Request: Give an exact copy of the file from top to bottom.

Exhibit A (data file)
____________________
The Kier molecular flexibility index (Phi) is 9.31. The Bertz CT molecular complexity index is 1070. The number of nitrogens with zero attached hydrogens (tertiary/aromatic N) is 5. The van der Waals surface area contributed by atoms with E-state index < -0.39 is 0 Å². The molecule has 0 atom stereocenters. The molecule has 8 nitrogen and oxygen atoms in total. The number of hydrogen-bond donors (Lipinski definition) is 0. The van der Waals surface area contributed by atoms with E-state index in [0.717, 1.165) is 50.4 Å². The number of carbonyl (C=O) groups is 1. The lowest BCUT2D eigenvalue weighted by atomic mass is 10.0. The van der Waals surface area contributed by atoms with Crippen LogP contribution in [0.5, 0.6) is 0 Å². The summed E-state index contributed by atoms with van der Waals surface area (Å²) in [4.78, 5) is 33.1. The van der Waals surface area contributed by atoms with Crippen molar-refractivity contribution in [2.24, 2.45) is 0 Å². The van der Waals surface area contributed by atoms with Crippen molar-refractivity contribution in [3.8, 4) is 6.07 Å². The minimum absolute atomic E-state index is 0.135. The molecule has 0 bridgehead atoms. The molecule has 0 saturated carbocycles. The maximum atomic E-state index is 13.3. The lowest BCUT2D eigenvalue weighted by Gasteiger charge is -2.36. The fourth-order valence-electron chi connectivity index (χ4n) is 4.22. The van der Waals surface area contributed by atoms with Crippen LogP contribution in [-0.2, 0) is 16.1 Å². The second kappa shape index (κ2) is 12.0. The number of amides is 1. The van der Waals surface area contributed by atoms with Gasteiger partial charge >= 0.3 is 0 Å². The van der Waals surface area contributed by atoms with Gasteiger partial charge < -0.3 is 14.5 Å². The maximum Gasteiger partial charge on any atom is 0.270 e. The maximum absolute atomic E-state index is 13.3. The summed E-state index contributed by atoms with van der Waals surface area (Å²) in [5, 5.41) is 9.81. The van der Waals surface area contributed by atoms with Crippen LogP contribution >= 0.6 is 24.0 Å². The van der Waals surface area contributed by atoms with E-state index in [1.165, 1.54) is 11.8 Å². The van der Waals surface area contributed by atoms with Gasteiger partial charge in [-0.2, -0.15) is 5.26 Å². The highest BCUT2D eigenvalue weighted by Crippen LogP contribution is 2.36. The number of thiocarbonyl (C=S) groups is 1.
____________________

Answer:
The Kier molecular flexibility index (Phi) is 9.31. The Bertz CT molecular complexity index is 1070. The number of nitrogens with zero attached hydrogens (tertiary/aromatic N) is 5. The van der Waals surface area contributed by atoms with E-state index < -0.39 is 0 Å². The molecule has 0 atom stereocenters. The molecule has 8 nitrogen and oxygen atoms in total. The number of hydrogen-bond donors (Lipinski definition) is 0. The van der Waals surface area contributed by atoms with E-state index in [0.717, 1.165) is 50.4 Å². The number of carbonyl (C=O) groups is 1. The lowest BCUT2D eigenvalue weighted by atomic mass is 10.0. The van der Waals surface area contributed by atoms with Crippen LogP contribution in [0.5, 0.6) is 0 Å². The summed E-state index contributed by atoms with van der Waals surface area (Å²) in [4.78, 5) is 33.1. The van der Waals surface area contributed by atoms with Crippen molar-refractivity contribution in [2.24, 2.45) is 0 Å². The van der Waals surface area contributed by atoms with Crippen molar-refractivity contribution in [3.8, 4) is 6.07 Å². The minimum absolute atomic E-state index is 0.135. The molecule has 0 bridgehead atoms. The molecule has 0 saturated carbocycles. The maximum atomic E-state index is 13.3. The lowest BCUT2D eigenvalue weighted by Gasteiger charge is -2.36. The fourth-order valence-electron chi connectivity index (χ4n) is 4.22. The van der Waals surface area contributed by atoms with Crippen LogP contribution in [-0.2, 0) is 16.1 Å². The second kappa shape index (κ2) is 12.0. The number of amides is 1. The van der Waals surface area contributed by atoms with Gasteiger partial charge >= 0.3 is 0 Å². The van der Waals surface area contributed by atoms with Gasteiger partial charge < -0.3 is 14.5 Å². The maximum Gasteiger partial charge on any atom is 0.270 e. The maximum absolute atomic E-state index is 13.3. The summed E-state index contributed by atoms with van der Waals surface area (Å²) in [5, 5.41) is 9.81. The van der Waals surface area contributed by atoms with Crippen LogP contribution >= 0.6 is 24.0 Å². The van der Waals surface area contributed by atoms with E-state index in [1.165, 1.54) is 11.8 Å². The van der Waals surface area contributed by atoms with Gasteiger partial charge in [-0.2, -0.15) is 5.26 Å². The highest BCUT2D eigenvalue weighted by Crippen LogP contribution is 2.36. The number of thiocarbonyl (C=S) groups is 1.